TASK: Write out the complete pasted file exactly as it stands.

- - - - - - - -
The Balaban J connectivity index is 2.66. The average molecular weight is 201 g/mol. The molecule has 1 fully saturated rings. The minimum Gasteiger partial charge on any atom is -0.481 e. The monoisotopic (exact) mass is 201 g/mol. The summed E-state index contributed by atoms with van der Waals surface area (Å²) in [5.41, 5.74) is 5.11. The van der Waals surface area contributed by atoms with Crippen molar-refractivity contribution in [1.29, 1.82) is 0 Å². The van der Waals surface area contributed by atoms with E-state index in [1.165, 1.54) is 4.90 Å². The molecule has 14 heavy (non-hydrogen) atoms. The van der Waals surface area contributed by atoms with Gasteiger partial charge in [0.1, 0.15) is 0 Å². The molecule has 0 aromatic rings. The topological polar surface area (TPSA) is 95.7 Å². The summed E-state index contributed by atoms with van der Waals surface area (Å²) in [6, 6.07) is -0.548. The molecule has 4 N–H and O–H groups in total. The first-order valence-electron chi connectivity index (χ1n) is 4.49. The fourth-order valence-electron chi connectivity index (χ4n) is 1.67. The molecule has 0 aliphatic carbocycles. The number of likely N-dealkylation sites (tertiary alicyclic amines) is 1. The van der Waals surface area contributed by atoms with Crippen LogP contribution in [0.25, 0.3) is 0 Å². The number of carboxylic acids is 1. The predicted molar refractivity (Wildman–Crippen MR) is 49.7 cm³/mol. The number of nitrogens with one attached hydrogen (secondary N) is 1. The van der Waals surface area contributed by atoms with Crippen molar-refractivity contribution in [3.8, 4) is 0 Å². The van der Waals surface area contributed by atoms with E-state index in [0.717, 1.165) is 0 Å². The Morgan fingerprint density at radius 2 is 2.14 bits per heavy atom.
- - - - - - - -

The Balaban J connectivity index is 2.66. The average molecular weight is 201 g/mol. The molecule has 1 fully saturated rings. The minimum Gasteiger partial charge on any atom is -0.481 e. The monoisotopic (exact) mass is 201 g/mol. The summed E-state index contributed by atoms with van der Waals surface area (Å²) in [5.41, 5.74) is 5.11. The van der Waals surface area contributed by atoms with Crippen molar-refractivity contribution in [1.29, 1.82) is 0 Å². The van der Waals surface area contributed by atoms with E-state index in [1.165, 1.54) is 4.90 Å². The molecule has 14 heavy (non-hydrogen) atoms. The van der Waals surface area contributed by atoms with Gasteiger partial charge in [0.1, 0.15) is 0 Å². The molecule has 0 aromatic rings. The topological polar surface area (TPSA) is 95.7 Å². The summed E-state index contributed by atoms with van der Waals surface area (Å²) in [6, 6.07) is -0.548. The molecule has 4 N–H and O–H groups in total. The first-order valence-electron chi connectivity index (χ1n) is 4.49. The fourth-order valence-electron chi connectivity index (χ4n) is 1.67. The molecule has 0 aliphatic carbocycles. The number of likely N-dealkylation sites (tertiary alicyclic amines) is 1. The van der Waals surface area contributed by atoms with Crippen LogP contribution in [0.25, 0.3) is 0 Å². The number of carboxylic acids is 1. The predicted molar refractivity (Wildman–Crippen MR) is 49.7 cm³/mol. The number of nitrogens with one attached hydrogen (secondary N) is 1. The van der Waals surface area contributed by atoms with Crippen molar-refractivity contribution in [3.8, 4) is 0 Å². The van der Waals surface area contributed by atoms with E-state index in [0.717, 1.165) is 0 Å². The Morgan fingerprint density at radius 2 is 2.14 bits per heavy atom.